Pubdate: Fri, 03 Mar 2000
Source: Ventura County Star (CA)
Copyright: 2000, Ventura County Star
Author: Jake Finch


Five members debate ethics, value, cost, motive for testing
employees for narcotics.

At what point in drug testing does a sound business decision become an
unreasonable invasion of privacy at work?

As could be expected, the answer to the question asked by journalist
and moderator Sander Vanocur varied greatly among Thursday's
five-member panel on "Combating Substance Abuse: Whose Business Is
It?" held at the Ronald Reagan Presidential Library and Museum in Simi

Nadine Strossen, law professor and president of the American Civil
Liberties Union, drew a clear distinction between recreational drug
use and substance abuse, saying the recreational user's job
performance may not be affected.

"I support, and the ACLU supports, the kind of testing that NASAand
the Federal Aviation Administration use, which determines what your
response time is and what is your hand-eye coordination," said
Strossen, stressing that if job performance is not an issue, then
employees are entitled to their privacy.

She also questioned the value of widespread drug testing, saying it is
not a deterrent for drug use and is excessively expensive for
businesses to conduct.

"From the perspective of business, is this the most cost effective
way? The answer is 'no'," she said.

Talk between Strossen and Thomas Donohue, president and chief
executive officer of the United States Chamber of Commerce, heated up
when Donohue defended drug testing, saying the privacy is violated
when the information obtained through the testing is used for reasons
other than assuring the safety and well-being of employees and customers.

"I just think it's a smart thing to do if you care about your
employees, customers and business," he said, adding that drug testing
itself is a deterrent.

"Most of the benefit is not that you do the test but that you're going
to do the test," he said.

Robert Tobias, a professor at the American University School of Public
Affairs, said that as of today, 49 percent of working Americans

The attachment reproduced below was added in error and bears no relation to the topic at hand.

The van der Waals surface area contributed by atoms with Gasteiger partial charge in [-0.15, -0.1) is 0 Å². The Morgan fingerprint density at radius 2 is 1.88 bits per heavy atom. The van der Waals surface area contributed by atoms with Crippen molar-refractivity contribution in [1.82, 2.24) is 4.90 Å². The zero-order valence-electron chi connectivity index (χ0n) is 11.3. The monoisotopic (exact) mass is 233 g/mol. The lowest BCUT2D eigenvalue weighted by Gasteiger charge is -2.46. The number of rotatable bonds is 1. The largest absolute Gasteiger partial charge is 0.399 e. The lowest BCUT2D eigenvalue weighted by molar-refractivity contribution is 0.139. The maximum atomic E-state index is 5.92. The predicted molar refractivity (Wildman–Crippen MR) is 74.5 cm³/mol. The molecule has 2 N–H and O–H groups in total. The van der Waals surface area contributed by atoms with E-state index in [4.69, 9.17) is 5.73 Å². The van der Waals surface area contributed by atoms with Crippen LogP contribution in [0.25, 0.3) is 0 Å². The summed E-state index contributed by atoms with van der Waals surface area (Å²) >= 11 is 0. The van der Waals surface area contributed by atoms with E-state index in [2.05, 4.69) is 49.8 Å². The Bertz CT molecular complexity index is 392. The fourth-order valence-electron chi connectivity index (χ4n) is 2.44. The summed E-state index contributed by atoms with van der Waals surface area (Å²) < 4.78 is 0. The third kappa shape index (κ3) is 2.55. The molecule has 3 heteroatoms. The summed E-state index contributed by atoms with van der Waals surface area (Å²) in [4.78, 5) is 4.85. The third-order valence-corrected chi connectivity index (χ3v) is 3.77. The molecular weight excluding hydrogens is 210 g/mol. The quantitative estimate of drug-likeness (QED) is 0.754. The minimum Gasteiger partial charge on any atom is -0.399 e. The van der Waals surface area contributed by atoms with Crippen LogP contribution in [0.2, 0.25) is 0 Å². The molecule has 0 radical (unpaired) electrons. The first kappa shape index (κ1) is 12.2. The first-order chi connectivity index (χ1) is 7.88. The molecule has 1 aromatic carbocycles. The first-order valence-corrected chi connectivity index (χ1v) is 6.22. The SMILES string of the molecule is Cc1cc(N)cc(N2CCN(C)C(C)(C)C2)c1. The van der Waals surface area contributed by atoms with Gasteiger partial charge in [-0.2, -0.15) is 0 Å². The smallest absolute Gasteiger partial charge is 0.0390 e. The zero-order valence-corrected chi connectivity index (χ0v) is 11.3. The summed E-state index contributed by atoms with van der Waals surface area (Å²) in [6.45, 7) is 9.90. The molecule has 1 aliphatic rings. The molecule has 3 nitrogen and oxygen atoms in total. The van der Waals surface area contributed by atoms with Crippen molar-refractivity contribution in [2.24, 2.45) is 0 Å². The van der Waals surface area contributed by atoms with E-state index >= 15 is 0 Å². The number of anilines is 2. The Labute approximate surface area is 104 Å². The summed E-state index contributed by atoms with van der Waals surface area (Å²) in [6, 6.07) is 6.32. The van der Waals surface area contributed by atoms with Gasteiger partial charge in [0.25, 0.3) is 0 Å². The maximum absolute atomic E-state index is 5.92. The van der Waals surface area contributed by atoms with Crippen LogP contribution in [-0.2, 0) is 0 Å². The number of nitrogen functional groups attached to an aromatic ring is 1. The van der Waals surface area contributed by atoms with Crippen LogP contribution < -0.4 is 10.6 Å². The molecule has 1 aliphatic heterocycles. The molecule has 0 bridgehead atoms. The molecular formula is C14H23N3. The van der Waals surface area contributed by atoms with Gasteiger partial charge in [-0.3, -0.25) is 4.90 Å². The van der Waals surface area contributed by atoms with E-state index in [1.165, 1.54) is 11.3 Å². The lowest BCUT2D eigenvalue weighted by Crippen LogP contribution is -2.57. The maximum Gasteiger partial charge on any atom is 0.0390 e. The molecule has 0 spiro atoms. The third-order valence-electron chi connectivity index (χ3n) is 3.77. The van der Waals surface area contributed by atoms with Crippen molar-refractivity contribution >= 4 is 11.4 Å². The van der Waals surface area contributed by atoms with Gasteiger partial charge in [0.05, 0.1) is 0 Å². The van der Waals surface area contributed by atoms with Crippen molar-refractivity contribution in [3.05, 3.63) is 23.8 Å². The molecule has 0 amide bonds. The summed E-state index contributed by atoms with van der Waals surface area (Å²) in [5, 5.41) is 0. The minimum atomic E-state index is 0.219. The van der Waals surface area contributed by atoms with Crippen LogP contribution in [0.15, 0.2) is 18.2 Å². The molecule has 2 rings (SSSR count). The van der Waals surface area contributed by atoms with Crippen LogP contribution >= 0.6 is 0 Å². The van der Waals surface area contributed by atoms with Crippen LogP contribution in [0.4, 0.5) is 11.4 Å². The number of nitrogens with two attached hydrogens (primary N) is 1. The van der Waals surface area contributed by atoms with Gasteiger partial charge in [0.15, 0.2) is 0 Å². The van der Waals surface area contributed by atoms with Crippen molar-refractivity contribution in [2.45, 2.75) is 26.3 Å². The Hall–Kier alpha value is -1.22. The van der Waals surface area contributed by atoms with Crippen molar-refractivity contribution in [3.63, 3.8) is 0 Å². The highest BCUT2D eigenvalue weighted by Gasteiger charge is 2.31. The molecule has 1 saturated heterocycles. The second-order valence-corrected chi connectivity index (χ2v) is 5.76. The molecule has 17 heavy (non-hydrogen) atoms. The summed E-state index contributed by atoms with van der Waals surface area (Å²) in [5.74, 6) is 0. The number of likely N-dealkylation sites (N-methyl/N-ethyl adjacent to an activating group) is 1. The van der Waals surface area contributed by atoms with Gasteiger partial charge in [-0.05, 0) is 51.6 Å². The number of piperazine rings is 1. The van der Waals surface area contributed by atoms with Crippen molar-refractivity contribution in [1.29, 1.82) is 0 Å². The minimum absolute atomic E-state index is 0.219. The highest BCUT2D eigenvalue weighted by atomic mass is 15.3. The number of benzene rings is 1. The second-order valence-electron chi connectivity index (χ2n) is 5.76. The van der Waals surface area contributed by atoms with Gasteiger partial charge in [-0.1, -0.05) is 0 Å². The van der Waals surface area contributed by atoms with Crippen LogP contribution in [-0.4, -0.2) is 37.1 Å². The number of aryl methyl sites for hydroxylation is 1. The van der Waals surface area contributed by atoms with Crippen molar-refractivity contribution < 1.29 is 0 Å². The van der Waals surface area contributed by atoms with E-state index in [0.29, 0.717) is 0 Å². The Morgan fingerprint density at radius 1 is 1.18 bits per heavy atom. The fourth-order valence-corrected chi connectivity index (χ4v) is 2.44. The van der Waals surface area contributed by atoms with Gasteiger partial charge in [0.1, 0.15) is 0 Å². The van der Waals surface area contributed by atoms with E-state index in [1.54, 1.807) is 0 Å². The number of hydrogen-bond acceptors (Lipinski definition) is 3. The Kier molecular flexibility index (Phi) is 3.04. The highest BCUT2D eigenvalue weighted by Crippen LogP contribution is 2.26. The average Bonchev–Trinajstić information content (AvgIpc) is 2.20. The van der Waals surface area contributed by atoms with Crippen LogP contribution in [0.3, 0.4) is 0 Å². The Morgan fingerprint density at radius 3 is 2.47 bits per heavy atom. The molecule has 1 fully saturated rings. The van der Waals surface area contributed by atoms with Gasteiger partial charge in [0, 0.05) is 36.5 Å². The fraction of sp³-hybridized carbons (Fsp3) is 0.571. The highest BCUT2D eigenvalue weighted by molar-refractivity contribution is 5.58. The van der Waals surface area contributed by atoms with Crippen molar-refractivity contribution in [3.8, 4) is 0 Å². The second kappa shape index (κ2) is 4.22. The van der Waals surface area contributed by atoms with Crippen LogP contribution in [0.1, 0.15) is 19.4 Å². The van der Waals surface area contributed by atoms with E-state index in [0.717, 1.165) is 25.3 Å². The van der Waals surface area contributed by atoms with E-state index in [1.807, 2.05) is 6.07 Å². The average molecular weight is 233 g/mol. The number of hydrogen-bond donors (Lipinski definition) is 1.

between the ages of 18 and 44 have been tested for drugs.

He attributes the origins of drug testing to a 1986 report issued by
President Reagan's Commission on Organized Crime, which, he said,
reported that drug trafficking was the most serious crime of the day.

Reagan's response to the report was a presidential mandate requiring
the drug testing of 1.1 million federal employees, Tobias said. This,
in turn, led to the private sector's concerns.

"It's now time, I suggest, for individual employers to make an
individual analysis on whether the cost of drug testing makes sense,"
he said.

Raymond C. Kubacki Jr., president and CEO of Psychemedics Corporation,
which developed a drug test using hair analysis, strongly disagreed
with Tobias' premise.

He said corporations don't spend the kind of money used for drug
testing without first determining a need for it.

"We have a right and a responsibility to address (drug use) because
most people don't want to work in place with drugs," he said.

Former head of Primerica Financial Services Joseph J. Plumeri II said
that in his experience, some industries, such as brokerage houses,
were too lenient in their drug testing policy, while others, such as
the banking industry, were correct to test employees who were handling
millions of dollars of client money.

"For my own point of view, that unevenness has to be cured," he

All agreed that substance abuse, whether by alcohol, illegal drugs or
even tobacco, were legitimate issues for employers to take action on.

And for those employees who do abuse drugs, drug testing, followed by
counseling through employee assistance programs or insurance coverage,
is the best road to a solution.

"We're talking about helping people in stressful times become more
effective (through detection)," Donohue said. 
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